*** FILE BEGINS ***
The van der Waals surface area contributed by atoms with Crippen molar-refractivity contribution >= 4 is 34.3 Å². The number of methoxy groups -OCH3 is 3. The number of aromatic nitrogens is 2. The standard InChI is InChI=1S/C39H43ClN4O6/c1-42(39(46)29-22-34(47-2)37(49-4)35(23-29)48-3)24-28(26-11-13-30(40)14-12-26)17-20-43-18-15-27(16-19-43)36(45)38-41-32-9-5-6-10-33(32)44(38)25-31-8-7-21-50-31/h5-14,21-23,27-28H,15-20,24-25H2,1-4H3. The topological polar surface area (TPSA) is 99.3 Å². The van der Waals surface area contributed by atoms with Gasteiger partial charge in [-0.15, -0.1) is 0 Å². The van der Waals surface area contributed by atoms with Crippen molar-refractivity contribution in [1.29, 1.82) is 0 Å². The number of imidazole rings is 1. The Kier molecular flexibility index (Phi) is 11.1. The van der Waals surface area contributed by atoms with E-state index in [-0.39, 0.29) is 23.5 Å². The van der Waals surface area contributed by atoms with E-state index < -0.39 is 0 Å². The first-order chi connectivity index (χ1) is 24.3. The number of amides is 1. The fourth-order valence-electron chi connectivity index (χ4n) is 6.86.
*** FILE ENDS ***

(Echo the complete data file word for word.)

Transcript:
The van der Waals surface area contributed by atoms with Crippen molar-refractivity contribution >= 4 is 34.3 Å². The number of methoxy groups -OCH3 is 3. The number of aromatic nitrogens is 2. The standard InChI is InChI=1S/C39H43ClN4O6/c1-42(39(46)29-22-34(47-2)37(49-4)35(23-29)48-3)24-28(26-11-13-30(40)14-12-26)17-20-43-18-15-27(16-19-43)36(45)38-41-32-9-5-6-10-33(32)44(38)25-31-8-7-21-50-31/h5-14,21-23,27-28H,15-20,24-25H2,1-4H3. The topological polar surface area (TPSA) is 99.3 Å². The van der Waals surface area contributed by atoms with Gasteiger partial charge in [-0.15, -0.1) is 0 Å². The van der Waals surface area contributed by atoms with Crippen molar-refractivity contribution in [1.29, 1.82) is 0 Å². The number of imidazole rings is 1. The Kier molecular flexibility index (Phi) is 11.1. The van der Waals surface area contributed by atoms with E-state index in [-0.39, 0.29) is 23.5 Å². The van der Waals surface area contributed by atoms with E-state index < -0.39 is 0 Å². The first-order chi connectivity index (χ1) is 24.3. The number of amides is 1. The fourth-order valence-electron chi connectivity index (χ4n) is 6.86.